What is it?

I've been collecting unusual objects for quite a while, and several years ago I started posting them on this site as puzzles for visitors to figure out what they are. Most of the items are mine but a few belong to others, if you aren't interested in tools there are plenty of other type objects that have also been posted.

For first time visitors I recommend this archive for a wide variety of some of my best pieces.

Wednesday, June 13, 2007

Set 174

1007. 11" long:






Another version of the same device:

From John Sindelar's collection


Click here to see a larger image.













1008. The part on the left is about 18" long:

Larger image













1009. 12-1/2" tall, made of silver and brass, from Germany
circa 1652:



Larger image
When viewing the enlarged photo it might be necessary to click on the picture to increase its size, also try hitting the F11 key to get a larger viewing area.


Larger image











1010. The word on the second line gave away the answer so a couple of its letters were removed, 13" long:



From Jim Brown's collection.











1011. 15" wide, pivoting the handle 180 degrees raises the upper part about 1":












1012. 16" tall, made in Europe around 1700, take a look at Neatorama on Thursday for more guesses on this one:







Larger image

Close-up #1

Close-up #2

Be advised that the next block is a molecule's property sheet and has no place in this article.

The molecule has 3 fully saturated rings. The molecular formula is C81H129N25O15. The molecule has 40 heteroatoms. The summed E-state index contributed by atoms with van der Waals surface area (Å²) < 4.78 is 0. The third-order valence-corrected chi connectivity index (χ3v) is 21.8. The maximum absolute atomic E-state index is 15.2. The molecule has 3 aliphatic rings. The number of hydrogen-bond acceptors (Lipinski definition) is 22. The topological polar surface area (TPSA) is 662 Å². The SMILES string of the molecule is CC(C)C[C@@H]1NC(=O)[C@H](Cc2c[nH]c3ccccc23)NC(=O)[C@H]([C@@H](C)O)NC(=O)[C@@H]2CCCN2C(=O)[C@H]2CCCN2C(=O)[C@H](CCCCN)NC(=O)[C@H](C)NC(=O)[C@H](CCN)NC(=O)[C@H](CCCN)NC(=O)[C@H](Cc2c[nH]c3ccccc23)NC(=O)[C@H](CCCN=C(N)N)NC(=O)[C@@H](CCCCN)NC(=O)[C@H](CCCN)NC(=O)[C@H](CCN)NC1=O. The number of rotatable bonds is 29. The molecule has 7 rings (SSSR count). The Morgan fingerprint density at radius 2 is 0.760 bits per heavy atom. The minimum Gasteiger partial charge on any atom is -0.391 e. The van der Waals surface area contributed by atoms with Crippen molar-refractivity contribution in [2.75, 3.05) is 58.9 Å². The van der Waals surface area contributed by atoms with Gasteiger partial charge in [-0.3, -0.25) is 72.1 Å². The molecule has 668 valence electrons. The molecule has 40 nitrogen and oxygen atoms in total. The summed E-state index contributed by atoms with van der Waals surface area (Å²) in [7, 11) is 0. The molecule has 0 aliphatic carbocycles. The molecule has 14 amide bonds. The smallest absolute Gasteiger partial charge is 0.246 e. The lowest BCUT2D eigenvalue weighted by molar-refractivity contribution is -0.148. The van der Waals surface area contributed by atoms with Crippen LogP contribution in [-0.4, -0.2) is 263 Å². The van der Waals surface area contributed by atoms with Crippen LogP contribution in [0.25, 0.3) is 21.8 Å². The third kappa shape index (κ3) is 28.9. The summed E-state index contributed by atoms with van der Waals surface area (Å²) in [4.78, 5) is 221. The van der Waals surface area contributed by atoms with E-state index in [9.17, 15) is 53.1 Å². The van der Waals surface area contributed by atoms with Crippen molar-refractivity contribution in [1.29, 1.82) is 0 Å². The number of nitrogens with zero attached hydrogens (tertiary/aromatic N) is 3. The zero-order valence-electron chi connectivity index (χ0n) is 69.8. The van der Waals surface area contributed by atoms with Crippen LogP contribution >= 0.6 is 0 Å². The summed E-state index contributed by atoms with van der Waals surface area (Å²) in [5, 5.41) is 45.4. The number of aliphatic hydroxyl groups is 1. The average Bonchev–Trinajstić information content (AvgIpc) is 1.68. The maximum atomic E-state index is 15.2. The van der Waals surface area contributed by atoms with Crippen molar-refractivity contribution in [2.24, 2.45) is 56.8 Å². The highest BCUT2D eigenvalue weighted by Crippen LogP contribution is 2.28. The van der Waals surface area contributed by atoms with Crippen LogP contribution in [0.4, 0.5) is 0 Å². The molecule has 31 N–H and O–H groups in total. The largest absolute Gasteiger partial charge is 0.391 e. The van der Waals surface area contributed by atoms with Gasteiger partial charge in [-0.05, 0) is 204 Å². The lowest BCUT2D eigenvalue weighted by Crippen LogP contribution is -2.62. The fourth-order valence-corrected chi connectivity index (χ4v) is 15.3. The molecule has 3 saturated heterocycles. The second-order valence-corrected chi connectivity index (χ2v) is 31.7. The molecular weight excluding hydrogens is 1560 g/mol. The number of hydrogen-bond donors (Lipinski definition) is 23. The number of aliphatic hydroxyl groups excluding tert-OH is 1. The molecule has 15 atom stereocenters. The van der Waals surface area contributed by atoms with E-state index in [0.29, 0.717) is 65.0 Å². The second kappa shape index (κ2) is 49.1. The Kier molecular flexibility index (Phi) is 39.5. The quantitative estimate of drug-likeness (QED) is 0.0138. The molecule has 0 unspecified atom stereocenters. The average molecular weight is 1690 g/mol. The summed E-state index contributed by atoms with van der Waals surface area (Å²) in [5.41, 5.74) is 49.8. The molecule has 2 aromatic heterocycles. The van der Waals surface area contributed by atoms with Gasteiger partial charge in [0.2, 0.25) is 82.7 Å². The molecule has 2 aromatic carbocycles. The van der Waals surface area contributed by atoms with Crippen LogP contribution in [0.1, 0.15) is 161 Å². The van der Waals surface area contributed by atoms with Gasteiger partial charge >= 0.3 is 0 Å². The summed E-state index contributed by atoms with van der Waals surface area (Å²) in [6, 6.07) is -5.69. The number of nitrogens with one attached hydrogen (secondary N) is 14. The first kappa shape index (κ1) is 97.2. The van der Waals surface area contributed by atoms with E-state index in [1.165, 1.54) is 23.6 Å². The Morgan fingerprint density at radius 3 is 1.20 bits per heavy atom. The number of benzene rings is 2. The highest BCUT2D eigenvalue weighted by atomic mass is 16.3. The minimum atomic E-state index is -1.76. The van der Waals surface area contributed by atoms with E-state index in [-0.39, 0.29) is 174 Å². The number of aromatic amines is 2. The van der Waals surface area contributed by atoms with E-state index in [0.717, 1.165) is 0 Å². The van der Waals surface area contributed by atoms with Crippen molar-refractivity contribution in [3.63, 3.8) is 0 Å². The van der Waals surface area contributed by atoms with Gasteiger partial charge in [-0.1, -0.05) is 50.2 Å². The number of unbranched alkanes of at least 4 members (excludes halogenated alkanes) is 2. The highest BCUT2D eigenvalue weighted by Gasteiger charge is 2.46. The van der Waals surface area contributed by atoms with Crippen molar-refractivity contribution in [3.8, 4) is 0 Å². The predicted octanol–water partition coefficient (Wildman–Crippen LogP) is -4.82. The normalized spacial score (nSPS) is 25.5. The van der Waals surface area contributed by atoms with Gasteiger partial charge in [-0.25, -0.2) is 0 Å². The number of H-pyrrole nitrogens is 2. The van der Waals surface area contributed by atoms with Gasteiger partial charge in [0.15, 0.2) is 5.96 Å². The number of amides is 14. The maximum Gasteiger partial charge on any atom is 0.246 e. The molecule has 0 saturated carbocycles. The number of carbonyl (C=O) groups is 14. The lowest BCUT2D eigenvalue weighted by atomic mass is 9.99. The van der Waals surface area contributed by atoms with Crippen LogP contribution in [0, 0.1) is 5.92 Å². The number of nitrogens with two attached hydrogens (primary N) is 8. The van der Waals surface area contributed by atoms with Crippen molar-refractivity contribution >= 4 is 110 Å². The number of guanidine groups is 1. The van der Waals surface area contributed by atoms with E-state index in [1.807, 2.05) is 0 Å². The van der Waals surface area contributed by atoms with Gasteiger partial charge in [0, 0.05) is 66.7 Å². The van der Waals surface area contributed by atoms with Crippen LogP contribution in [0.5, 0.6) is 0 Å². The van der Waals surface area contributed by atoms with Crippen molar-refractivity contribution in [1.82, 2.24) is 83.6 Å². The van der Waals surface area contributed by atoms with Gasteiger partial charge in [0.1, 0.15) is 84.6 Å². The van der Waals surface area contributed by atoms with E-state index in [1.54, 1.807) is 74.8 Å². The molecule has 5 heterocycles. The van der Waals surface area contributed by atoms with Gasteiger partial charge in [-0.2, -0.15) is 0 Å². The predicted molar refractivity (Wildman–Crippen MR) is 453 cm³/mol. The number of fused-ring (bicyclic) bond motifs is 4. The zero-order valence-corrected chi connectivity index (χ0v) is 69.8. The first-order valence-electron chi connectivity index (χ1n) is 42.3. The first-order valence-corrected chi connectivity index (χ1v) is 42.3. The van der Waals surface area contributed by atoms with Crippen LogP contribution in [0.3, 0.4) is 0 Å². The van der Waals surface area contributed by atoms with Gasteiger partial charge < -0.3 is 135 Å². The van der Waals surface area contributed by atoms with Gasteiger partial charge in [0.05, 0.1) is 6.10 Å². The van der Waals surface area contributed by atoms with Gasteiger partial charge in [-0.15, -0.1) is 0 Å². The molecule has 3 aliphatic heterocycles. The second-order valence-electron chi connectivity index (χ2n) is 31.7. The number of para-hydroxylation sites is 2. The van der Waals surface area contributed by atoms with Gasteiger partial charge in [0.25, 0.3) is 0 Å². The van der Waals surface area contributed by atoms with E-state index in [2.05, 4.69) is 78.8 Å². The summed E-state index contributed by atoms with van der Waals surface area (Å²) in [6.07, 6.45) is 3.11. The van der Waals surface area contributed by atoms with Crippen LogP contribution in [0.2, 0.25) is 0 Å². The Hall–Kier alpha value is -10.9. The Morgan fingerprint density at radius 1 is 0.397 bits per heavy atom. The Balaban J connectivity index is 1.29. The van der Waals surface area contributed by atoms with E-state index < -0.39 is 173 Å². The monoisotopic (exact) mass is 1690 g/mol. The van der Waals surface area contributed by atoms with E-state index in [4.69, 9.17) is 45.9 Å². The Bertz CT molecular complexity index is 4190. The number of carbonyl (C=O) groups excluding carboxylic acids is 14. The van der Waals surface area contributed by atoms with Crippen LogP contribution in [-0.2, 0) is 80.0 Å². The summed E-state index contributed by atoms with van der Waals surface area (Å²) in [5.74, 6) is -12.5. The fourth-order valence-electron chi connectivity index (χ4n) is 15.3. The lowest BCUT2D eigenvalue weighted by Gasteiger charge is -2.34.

Close-up #3








Answers
























Last week's set is seen below, click here to view the entire post:








More discussion and comments on these photos can be found at the newsgroup rec.puzzles.

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7 Comments:

  • #1007 is a blackpowder power tester

    #1009 and #1012 I think are telescope alignment tools

    #1010 a broach for making round holes square

    #1011 bookbinders press

    By Anonymous tunder, at 6/13/2007 9:02 AM  

  • #1008 linemans power pole spikes

    By Anonymous tunder, at 6/13/2007 11:15 PM  

  • #1009 and #1012 are multiple sundials.

    #1011 is a office copying press (from pre-xerox days!). The more common form simply uses a screw to apply pressure. These are now widely used by bookbinders, but that was not their original function, and they are not optimally designed for that purpose, because their maximum opening is usually quite limited.

    --George

    By Anonymous George Goebel, at 6/14/2007 9:44 AM  

  • 1012 is a planetarium. I don't remember the spikes, but otherwise it's just like one a local museum used to use.

    Numeric grid markings are celestial co-ordinates. Looks like there's some constellation symbols on it as well.

    By Blogger Tim, at 7/05/2007 7:39 PM  

  • Correction - 1012 is a planetarium projector. You can see some "stars" projected in one of the pictures.

    I think this thing is designed for a square room not the dome that the "dumbbell" projectors employ.

    By Blogger Tim, at 7/05/2007 7:48 PM  

  • nice and unique collection of stuff.. like your idea.
    Regards
    Jimjamzoo.com

    By Blogger Boli Badshah, at 3/16/2008 10:57 AM  

  • Really strange pictures. If your whole blog is like this, you're SO COOL!

    By Blogger Andy, at 1/29/2012 11:45 PM  

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